What I’ve done and lessons learned. More for me than for you.

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Photo by Waldemar Brandt on Unsplash

Hello! Inspired by my friend Francois Vigneault, I’ve decided to capture what’s happened over the last year. Also, since 2020 has seemed like a time warp of sorts, I’ve also wanted to include 2019, which was also a huge year for me, before it got lost in the foggy haze of memory. Enjoy!

If you’d like to jump straight to the part where I talk about what I’m bringing forward into 2021, you can just scroll straight to the bottom.

2019 — The Year of New

(Kaiju) Coaching

I not only kicked off my own coaching business (inspired by monsters, of course), but I coached a few sessions of the altMBA as well as a session of the Bootstrapper’s Workshop for Akimbo. I figured out my coaching style and what I want to focus on for the individual work that I do. I also landed my first few private coach clients! …


We often give people facts and aggregated data, but this often isn’t enough to change minds. Personalization and the telling of individual’s stories with details often suddenly highlights your point…


A simple single word change that can be incredibly powerful

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Credit: Warner Bros.

To be fair, this change was less influenced by the film itself, and more by me considering how to review the film. After watching, I peeked on Twitter to see what other people were saying.

If you look at Twitter today, most of the #WW84 reviews are either super positive or generally negative. There’s not a whole lot in-between, and I honestly think that the film falls in that grey, middle space.

It’s not the most amazing film ever (even though I was really looking forward to it and wanted it to be). It has some really great scenes and some pretty emotional moments, and also some completely ridiculous plot holes and muddles its thematic messaging when you look closely at it. …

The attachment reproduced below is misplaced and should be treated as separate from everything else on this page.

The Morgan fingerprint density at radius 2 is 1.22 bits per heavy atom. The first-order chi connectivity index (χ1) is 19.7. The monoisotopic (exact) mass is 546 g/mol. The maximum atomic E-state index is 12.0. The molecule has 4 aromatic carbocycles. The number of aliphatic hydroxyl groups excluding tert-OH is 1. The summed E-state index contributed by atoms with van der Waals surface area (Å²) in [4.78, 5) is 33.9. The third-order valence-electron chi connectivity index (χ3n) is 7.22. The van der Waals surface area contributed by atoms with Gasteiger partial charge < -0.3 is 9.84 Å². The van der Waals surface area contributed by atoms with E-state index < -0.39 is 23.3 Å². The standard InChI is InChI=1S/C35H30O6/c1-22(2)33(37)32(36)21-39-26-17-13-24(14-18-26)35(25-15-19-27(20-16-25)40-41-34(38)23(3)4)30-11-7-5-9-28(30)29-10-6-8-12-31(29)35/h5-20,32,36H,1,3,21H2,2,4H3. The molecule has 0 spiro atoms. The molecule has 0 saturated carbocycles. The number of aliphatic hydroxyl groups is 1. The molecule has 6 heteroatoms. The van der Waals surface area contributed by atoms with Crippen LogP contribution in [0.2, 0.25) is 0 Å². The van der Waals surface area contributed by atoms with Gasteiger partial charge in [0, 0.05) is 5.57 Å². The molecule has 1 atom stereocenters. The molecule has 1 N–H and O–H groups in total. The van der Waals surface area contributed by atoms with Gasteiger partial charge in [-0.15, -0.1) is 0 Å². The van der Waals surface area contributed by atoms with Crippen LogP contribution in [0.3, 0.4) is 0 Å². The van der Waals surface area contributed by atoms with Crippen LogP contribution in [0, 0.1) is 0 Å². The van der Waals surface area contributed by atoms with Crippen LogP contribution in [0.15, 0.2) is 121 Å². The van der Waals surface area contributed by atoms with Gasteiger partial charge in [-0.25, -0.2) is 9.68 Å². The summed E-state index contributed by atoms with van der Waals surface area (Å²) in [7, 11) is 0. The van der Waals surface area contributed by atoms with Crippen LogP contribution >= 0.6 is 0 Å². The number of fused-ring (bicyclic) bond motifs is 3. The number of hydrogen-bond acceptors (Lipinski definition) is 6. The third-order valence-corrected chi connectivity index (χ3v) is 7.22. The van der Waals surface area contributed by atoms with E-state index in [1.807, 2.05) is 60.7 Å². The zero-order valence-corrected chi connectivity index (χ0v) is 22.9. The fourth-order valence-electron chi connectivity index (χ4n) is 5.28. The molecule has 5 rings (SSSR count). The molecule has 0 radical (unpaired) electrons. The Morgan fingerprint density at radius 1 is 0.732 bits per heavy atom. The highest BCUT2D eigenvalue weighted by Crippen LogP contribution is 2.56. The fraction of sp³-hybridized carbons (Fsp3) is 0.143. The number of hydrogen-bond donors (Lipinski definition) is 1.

No hyperbole, just lessons learned from processing the experience

A wilted pink rose that has lost all of its petals, which are covering a white surface
A wilted pink rose that has lost all of its petals, which are covering a white surface
Photo by Karolina Grabowska from Pexels

I got a text from a friend from college who I hadn’t spoken to in a few years. We exchanged pleasantries, doing the usual “How’s life in a global pandemic” exchange, and then she asked me if I had heard the news about one of my ex’s, who we’ll call Beth (obviously not her real name). I definitely hadn’t heard the news as we don’t run in the same social circles, but given the title of this piece, you are assuming right — Beth died yesterday.

To get this out of the way, given the times we’re in, no, it wasn’t COVID. I know people who have died from COVID, but this was not one of those cases. My friend didn’t have all the details (she’s friends with Beth’s friends), but apparently it was some sort of disease and not an accident that took her life. …


How we can learn to deal with impostor syndrome by learning from our doppelganger.

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Original photo by cottonbro from Pexels, creepiness by the author.

Doppelgangers, or otherworldly creatures that look exactly like us have always fascinated me since I first heard about them from the collectible card game Magic: The Gathering as a kid.

You may be most familiar with doppelgangers from the 2013 British film The Double, which brings us a doppelganger replacing an officer worker’s life, or Jordan Peele’s 2019 movie Us that showcases an entire family of deranged doppelgangers from beneath the Santa Cruz boardwalk. While these are both creepy films, the idea of an exact double actually has a much more positive origin.

The term doppelganger was actually first coined by the German author Jean Paul in 1796, in his novel Siebenkas which is about a man who meets his own doppelganger and gets love advice from it. The protagonist leaves an unhappy marriage by faking his own death and then goes on to find his true love. …